The four exhibits in the museum that I talked about in blog post one have been there for some time. The exhibit we get the most comments and positive feedback on is Appalachian Women, featuring an interview with Sarah Gudger. The interview is a video and recording of a reading of a 1937 interview with Sarah Gudger, who was one of the oldest living former slaves in Buncombe county. In the interview she recalls her master saying she was around fifty at the end of the Civil War when she was freed. At the time of her interview she lived in Asheville with relatives. She died months after she was interviewed at the age of 122 years. The interview was digitized along with many slave deeds and records from Buncombe County. We are leading the movement in North Carolina to digitize slave records. I would love to know more about this effort to make old and controversial records more accessible for the general population. Slave records especially will help many who want more information on their ancestors and history.
The Wonder Woman Exhibit we are working on will replace a small alcove containing an exhibit on quilts. The space is limited, so the exhibit will contain only what is necessary to tell the story of Wonder Woman. Deciding what is essential to her narrative is difficult. Heidi has asked me to focus on her history as a character in comics and TV instead of the story of her creator William Moulton Marston. One of the most significant times in the history of Wonder Woman is her resurgence in popularity in the 1970’s. Gloria Steinem, who featured Wonder Woman on the cover of Mrs. Magazine in the early 1970’s, brought this new breath of life to the character. We could not locate an original copy of the magazine, but Heidi has emailed Mrs. Magazine to see if they have a copy they will loan us!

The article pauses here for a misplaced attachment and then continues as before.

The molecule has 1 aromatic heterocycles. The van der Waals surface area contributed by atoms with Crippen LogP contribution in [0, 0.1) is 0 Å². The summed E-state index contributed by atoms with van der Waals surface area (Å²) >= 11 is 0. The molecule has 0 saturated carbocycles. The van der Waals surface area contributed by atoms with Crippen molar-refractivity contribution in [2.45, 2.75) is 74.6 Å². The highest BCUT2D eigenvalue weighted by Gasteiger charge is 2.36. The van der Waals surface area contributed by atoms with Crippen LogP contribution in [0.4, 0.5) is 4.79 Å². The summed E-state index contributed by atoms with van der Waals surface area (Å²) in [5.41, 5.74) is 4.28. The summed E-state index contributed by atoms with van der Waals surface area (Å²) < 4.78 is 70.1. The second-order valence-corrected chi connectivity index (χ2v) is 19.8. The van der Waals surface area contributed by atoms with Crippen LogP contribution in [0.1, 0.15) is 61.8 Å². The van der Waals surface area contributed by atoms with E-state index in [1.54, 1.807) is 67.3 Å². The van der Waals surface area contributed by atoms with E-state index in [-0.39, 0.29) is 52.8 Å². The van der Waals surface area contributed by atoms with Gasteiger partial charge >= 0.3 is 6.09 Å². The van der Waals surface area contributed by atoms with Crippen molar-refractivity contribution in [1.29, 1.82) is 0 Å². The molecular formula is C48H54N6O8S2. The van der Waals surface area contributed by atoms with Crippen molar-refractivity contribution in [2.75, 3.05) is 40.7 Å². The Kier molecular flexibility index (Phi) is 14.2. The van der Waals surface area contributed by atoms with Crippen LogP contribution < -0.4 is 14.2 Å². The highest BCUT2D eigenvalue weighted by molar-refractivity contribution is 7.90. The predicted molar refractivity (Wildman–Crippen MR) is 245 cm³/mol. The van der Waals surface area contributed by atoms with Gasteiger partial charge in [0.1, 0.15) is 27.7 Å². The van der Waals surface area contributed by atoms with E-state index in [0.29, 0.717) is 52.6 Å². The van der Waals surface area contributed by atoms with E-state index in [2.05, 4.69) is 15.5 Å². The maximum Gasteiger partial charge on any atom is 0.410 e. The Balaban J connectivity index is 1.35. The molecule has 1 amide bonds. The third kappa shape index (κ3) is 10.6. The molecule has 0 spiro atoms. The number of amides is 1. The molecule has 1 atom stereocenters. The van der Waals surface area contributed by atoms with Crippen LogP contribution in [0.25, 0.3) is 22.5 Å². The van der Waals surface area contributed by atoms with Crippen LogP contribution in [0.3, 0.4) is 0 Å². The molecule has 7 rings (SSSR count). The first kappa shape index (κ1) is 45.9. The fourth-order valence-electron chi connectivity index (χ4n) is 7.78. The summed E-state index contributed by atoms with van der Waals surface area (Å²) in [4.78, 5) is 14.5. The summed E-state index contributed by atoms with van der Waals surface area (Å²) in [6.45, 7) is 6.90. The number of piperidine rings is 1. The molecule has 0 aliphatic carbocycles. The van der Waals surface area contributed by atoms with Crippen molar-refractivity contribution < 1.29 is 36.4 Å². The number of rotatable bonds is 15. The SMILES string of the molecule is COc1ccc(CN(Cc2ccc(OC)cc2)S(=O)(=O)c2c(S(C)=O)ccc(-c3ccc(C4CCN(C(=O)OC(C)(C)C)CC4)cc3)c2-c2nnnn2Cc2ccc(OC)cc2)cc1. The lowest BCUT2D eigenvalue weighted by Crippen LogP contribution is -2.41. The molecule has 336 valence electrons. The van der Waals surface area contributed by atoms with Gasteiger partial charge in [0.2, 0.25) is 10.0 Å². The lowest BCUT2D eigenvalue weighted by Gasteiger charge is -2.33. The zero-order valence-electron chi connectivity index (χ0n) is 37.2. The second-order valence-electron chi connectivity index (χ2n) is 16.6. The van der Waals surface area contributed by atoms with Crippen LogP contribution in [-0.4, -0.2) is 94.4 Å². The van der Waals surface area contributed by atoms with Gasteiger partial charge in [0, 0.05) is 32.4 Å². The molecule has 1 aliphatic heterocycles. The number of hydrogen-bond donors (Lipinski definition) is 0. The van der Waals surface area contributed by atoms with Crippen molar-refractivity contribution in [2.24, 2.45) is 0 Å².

In the weeks since my first blog post, a big challenge has presented itself. My family had to go to Pennsylvania because of an imminent death in the family and we stayed much longer than expected in a place with limited Internet. It was a trip that was necessary for us as a family, but I had to take off my internship and we all had to take time off our jobs. I planned my summer so that my work and internship hours would work perfectly as long as I did not take many days off, so this threw off my plans for the summer. For the first several days, the experience of sitting and waiting with nothing constructive to do made me anxious, but I eventually figured out ways to work from my phone without Internet and positive ways to pass time with my family in a time of grief. I went to check out books on Wonder Woman from the teeny local library and I took notes by hand. I am also writing this blog post in the notes app on my phone and will post it at a later date. This unexpected situation made me realize that no matter how well you plan, life happens, that people you love will need you and often being there for them is worth more than a paycheck or class credit, and that sometimes the very best you can do under the given circumstances is better than nothing.